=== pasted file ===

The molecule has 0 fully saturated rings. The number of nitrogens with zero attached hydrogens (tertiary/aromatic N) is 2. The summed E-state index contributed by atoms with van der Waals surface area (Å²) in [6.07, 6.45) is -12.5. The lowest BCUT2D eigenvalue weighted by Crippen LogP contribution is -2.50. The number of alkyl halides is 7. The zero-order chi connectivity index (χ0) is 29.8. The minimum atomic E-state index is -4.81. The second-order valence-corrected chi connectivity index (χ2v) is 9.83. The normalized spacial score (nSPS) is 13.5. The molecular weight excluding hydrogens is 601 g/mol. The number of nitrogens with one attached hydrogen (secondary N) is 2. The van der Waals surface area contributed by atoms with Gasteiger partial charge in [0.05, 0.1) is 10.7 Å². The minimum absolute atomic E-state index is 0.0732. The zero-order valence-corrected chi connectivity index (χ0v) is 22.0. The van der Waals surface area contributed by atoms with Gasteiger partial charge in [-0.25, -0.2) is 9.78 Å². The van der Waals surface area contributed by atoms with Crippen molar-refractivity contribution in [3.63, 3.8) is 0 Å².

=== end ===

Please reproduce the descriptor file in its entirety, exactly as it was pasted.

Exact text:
The molecule has 0 fully saturated rings. The number of nitrogens with zero attached hydrogens (tertiary/aromatic N) is 2. The summed E-state index contributed by atoms with van der Waals surface area (Å²) in [6.07, 6.45) is -12.5. The lowest BCUT2D eigenvalue weighted by Crippen LogP contribution is -2.50. The number of alkyl halides is 7. The zero-order chi connectivity index (χ0) is 29.8. The minimum atomic E-state index is -4.81. The second-order valence-corrected chi connectivity index (χ2v) is 9.83. The normalized spacial score (nSPS) is 13.5. The molecular weight excluding hydrogens is 601 g/mol. The number of nitrogens with one attached hydrogen (secondary N) is 2. The van der Waals surface area contributed by atoms with Gasteiger partial charge in [0.05, 0.1) is 10.7 Å². The minimum absolute atomic E-state index is 0.0732. The zero-order valence-corrected chi connectivity index (χ0v) is 22.0. The van der Waals surface area contributed by atoms with Gasteiger partial charge in [-0.25, -0.2) is 9.78 Å². The van der Waals surface area contributed by atoms with Crippen molar-refractivity contribution in [3.63, 3.8) is 0 Å².